27 Feb How to NOT choose a wedding photographer
Now that I’ve told you how to choose a photographer, I’m going to boss you around some more and tell you how NOT to choose a photographer.
Please keep in mind that this advice is for those who have decided that photography is one of the most important parts of their wedding. Something they want to choose carefully and invest in.
Price. The first thing you should know is that price is not an indicator of skill. Yes, for those just starting out, there is a need to build a portfolio and for those hiring you, that comes with a certain amount of risk. I shot my first wedding as the primary for a very very low price.
Weddings are expensive; hell, life is expensive. And everyone has a budget. And that’s perfectly fine. I’m simply stating that price should not be one of the deciding factors in choosing the person you want to photograph your wedding.
The price a photographer charges isn’t just some arbitrary number that sounds attractive. This is a job, just like you have. We work 8 hour days, if not more. We spend time thinking about who our clients are, what they need, and what they want. We figure out how to market to those clients, and we put time and care into taking care of you. You’re entrusting us with one of the most important days of your life. My goal is to make sure my brides enjoy the day, without worrying about logistics, or time constraints, and to allow themselves to experience the emotion of the day.
We also pay taxes (some of us), we do our own bookkeeping, we do our own marketing, we’re our own tech support and customer service. We have contracts to protect you, we have business, equipment and liability insurance. We take this seriously. (Seriously, I’ve been asked, “So, do you take this seriously?” Nah guy) We know what you’re trusting us with, and consider that nothing less than an honor. Seriously. Every day I am amazed that all of you put these huge moments in my hands and trust me with them.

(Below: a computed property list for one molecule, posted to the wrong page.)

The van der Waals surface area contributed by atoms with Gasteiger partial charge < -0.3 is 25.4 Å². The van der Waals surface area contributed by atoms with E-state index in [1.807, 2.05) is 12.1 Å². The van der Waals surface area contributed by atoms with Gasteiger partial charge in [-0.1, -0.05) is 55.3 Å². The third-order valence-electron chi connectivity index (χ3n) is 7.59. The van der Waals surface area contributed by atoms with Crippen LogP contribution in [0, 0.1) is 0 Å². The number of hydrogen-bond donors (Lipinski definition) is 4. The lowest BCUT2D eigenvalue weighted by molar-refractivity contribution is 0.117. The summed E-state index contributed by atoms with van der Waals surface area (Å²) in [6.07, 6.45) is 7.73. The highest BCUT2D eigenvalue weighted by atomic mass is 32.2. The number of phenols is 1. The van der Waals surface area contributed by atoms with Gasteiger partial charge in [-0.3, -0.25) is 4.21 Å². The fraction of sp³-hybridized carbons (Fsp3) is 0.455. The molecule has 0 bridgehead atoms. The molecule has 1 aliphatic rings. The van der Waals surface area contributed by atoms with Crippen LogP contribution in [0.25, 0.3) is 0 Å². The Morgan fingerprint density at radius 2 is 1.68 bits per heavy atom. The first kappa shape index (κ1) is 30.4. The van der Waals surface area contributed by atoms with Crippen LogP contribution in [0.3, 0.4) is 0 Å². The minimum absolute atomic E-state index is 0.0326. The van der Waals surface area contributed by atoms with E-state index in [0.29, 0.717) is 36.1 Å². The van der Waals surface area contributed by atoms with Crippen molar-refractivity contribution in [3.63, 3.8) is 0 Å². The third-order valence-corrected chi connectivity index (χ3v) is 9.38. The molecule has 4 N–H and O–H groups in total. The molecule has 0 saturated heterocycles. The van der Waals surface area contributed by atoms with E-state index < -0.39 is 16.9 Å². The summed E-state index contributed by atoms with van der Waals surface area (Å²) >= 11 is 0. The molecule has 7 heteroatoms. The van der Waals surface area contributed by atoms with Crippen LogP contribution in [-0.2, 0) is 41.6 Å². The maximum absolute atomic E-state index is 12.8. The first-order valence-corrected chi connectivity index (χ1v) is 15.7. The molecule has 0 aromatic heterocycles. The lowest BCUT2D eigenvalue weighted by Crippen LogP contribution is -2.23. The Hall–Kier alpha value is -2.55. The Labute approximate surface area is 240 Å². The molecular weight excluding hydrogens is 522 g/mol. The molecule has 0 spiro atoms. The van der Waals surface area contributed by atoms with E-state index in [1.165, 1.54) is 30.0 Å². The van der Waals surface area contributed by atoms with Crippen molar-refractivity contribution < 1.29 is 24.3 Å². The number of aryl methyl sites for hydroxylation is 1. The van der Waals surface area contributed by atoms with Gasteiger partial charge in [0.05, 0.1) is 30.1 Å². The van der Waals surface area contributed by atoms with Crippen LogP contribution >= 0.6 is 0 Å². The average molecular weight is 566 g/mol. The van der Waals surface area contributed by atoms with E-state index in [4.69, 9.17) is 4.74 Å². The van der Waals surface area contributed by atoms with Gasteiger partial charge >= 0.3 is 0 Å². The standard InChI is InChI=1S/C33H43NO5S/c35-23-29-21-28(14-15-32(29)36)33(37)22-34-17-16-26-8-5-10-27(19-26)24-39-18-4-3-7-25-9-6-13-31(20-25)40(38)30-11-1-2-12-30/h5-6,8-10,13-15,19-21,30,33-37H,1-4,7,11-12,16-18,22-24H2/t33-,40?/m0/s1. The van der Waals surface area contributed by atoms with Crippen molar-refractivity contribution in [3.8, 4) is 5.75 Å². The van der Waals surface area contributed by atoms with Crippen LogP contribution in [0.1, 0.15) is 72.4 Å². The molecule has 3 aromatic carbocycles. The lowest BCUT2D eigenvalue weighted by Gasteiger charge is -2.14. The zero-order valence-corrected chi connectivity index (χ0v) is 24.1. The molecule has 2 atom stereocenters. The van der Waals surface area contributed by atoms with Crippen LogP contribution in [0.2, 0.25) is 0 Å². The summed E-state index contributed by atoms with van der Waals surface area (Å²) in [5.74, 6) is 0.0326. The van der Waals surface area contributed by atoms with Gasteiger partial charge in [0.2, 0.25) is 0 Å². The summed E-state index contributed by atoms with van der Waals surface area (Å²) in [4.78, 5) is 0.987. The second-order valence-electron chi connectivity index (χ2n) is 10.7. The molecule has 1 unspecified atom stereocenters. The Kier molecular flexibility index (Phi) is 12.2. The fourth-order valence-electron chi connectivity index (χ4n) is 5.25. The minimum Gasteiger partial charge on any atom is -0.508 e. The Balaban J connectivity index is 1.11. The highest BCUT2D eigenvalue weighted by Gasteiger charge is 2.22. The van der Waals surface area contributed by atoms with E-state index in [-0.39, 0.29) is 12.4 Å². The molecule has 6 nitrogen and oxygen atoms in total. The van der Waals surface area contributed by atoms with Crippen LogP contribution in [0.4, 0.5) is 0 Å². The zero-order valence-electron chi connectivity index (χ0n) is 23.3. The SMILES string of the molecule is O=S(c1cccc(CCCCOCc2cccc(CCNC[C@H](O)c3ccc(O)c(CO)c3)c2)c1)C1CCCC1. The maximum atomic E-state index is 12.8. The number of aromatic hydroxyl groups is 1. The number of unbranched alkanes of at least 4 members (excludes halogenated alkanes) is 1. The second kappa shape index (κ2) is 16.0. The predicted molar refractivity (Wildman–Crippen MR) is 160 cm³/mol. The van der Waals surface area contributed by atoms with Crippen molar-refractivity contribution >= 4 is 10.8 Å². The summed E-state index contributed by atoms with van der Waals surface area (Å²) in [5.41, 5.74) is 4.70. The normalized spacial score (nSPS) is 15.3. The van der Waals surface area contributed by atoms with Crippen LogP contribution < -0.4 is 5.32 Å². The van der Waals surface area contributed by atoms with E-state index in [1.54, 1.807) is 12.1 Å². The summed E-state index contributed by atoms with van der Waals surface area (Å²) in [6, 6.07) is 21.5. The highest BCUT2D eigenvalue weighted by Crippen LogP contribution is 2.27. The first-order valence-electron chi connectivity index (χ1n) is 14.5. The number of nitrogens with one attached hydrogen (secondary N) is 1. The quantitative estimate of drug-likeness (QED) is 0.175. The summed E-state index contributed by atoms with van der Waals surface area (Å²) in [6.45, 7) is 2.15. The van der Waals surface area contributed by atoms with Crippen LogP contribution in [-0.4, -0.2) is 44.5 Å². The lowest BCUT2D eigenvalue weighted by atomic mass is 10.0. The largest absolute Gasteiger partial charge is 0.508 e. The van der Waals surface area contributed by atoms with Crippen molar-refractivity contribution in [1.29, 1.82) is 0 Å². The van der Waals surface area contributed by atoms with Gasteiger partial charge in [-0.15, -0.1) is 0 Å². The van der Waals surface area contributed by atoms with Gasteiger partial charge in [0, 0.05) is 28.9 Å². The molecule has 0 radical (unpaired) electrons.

Family/friends. Just. be. careful. Yes, being friends with people has gotten me a lot of work. But you deserve to have this day captured exactly how you want, no exceptions, no excuses. Your buddy that’s learning how to use a camera might not be the best person rely on to photograph a day you’re expecting to go smoothly. Like i mentioned in Choosing your photographer, your photographer should be able to handle photographing in different conditions. Just. be. careful.
Venue recommendation. So. many. vendors. So many things to book. You need as much help as you can get right? Right. So getting recommendations from your vendors who are well-connected just makes sense. But sometimes, your venue has a list of preferred vendors, and other vendors pay to be a part of this list (because venues are oftentimes the first thing booked). Or there is some kind of benefit the venue is getting from the photographer to refer work to them.
………….so i suppose the point is to be careful. And do your homework. That applies to choosing all your vendors. Do your research. Find out what quality is, and find out what your individual standards are. Find those who fit those standards and with photography, choose work that speaks to you.
Of course this advice is all subjective; but if you use these guidelines to pick your photographer and are sorely disappointed, drinks are on me.